@Terri Schiavone Perhaps you need more information. The consequences that we created is happening right now. We altered the landscape to allow an eastern species to access the west. It will cause the extinction of the NSO. The NSO is the only political blockade between old growth habitat and the logging industry.
So ethically, do we sit back and let it happen? Do we allow a native species to go extinct, do nothing and then watch the remaining old growth get logged? How does "hanging our heads in shame" and slinking away do any good for habitat conservation?
What solutions do you recommend? Dig deep into your brain, and tell us. Yes, I'm asking you to think. How will you be of service to the environment and the world by tucking your tail between your legs and uttering expletives rather than providing useful commentary?
I challenge you. I dare you to think. I know it may hurt, but try.
@tim sampson re: 'horrible commercials on tv about starving kids and abused homeless animals' - where the hell did that come from? The only reference I've ever seen about those two issues together was in a letter I submitted to the Editor a couple of years ago recommending that we round up all those unwanted cats and dogs and ship them over to Africa to feed the starving children. The Journal would not print the letter.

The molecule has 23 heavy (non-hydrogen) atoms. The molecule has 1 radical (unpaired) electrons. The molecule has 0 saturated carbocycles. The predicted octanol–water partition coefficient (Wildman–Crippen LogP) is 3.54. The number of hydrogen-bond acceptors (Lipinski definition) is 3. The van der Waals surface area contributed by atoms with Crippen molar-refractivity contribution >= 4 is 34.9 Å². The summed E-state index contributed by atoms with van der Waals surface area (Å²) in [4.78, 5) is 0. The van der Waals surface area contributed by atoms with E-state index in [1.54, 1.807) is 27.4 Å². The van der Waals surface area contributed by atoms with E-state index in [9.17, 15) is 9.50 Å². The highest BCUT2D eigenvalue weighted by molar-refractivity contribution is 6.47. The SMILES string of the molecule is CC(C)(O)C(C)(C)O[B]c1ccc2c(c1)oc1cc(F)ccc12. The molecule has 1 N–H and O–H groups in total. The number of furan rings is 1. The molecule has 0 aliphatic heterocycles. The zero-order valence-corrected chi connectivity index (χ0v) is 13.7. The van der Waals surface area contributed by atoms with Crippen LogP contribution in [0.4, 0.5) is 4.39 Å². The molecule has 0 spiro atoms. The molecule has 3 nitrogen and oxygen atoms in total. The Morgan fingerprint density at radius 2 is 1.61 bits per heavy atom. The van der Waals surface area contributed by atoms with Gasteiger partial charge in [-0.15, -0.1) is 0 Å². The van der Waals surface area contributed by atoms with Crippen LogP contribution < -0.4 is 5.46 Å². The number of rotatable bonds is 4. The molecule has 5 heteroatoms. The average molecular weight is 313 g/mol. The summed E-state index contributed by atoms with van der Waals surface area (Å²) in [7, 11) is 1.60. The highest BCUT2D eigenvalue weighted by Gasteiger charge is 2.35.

@tim sampson Well considering that humans have sped the rate of natural extinctions by 1,000 times due to 1) habitat fragmentation, destruction, and degradation and 2) introducing invasive species (as in the case of the barred owl), I'm going to say no. And what the hell are you talking about with your reference to all those horrible commercials? You write like a Tea Party member.
@tim sampson Strength and weakness is not the issue. Ecological balance is the issue. Environmental policy is the issue. If it were two native species competing for a common niche, then let it be. However, this is an eastern species in the process of driving a western species into extinction.
This is a human made problem. How will we offer a human made solution? Do you have a better solution? A suggestion that required some thought behind the matter? I would like to hear it.
@tim sampson I don't understand what you've been blabbing about. Please use correct grammar and punctuation if you want to be taken seriously.
@Michael Busby Brilliant, Micheal. Way to go. Your cognitive skills are astounding. You must have really read that article beyond the title and thought about it to come up with that insightful commentary.
@Michael Busby The spotteds would just go extinct with your plan. It would be our fault for causing the problem (did you read?) and doubly our fault for not fixing it.
@carol keith When the NSO is extinct, that habitat you cherish is a gonner. For real. What is your solution to this issue? Give us thought. Give us an environmental solution. Tell us what you will do when the NSO is extinct and the loggers have free reign on the remaining old growth forest?